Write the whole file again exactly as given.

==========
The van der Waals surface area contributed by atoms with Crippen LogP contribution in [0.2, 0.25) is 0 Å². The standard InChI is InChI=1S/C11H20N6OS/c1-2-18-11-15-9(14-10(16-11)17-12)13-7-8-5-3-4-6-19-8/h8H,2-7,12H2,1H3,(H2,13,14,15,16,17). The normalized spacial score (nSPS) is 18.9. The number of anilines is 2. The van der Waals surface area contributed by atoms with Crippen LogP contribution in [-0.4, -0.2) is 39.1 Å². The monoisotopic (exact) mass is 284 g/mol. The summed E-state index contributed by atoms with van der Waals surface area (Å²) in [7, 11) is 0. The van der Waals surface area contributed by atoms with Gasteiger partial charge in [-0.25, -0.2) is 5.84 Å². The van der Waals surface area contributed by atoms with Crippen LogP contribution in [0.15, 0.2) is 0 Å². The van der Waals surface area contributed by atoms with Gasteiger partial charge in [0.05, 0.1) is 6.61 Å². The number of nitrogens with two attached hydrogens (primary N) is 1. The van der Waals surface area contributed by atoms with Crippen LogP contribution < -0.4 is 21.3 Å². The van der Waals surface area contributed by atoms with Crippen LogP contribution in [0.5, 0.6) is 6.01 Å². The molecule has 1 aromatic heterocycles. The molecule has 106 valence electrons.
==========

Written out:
The van der Waals surface area contributed by atoms with Crippen LogP contribution in [0.2, 0.25) is 0 Å². The standard InChI is InChI=1S/C11H20N6OS/c1-2-18-11-15-9(14-10(16-11)17-12)13-7-8-5-3-4-6-19-8/h8H,2-7,12H2,1H3,(H2,13,14,15,16,17). The normalized spacial score (nSPS) is 18.9. The number of anilines is 2. The van der Waals surface area contributed by atoms with Crippen LogP contribution in [-0.4, -0.2) is 39.1 Å². The monoisotopic (exact) mass is 284 g/mol. The summed E-state index contributed by atoms with van der Waals surface area (Å²) in [7, 11) is 0. The van der Waals surface area contributed by atoms with Gasteiger partial charge in [-0.25, -0.2) is 5.84 Å². The van der Waals surface area contributed by atoms with Crippen LogP contribution in [0.15, 0.2) is 0 Å². The van der Waals surface area contributed by atoms with Gasteiger partial charge in [0.05, 0.1) is 6.61 Å². The number of nitrogens with two attached hydrogens (primary N) is 1. The van der Waals surface area contributed by atoms with Crippen LogP contribution < -0.4 is 21.3 Å². The van der Waals surface area contributed by atoms with Crippen LogP contribution in [0.5, 0.6) is 6.01 Å². The molecule has 1 aromatic heterocycles. The molecule has 106 valence electrons.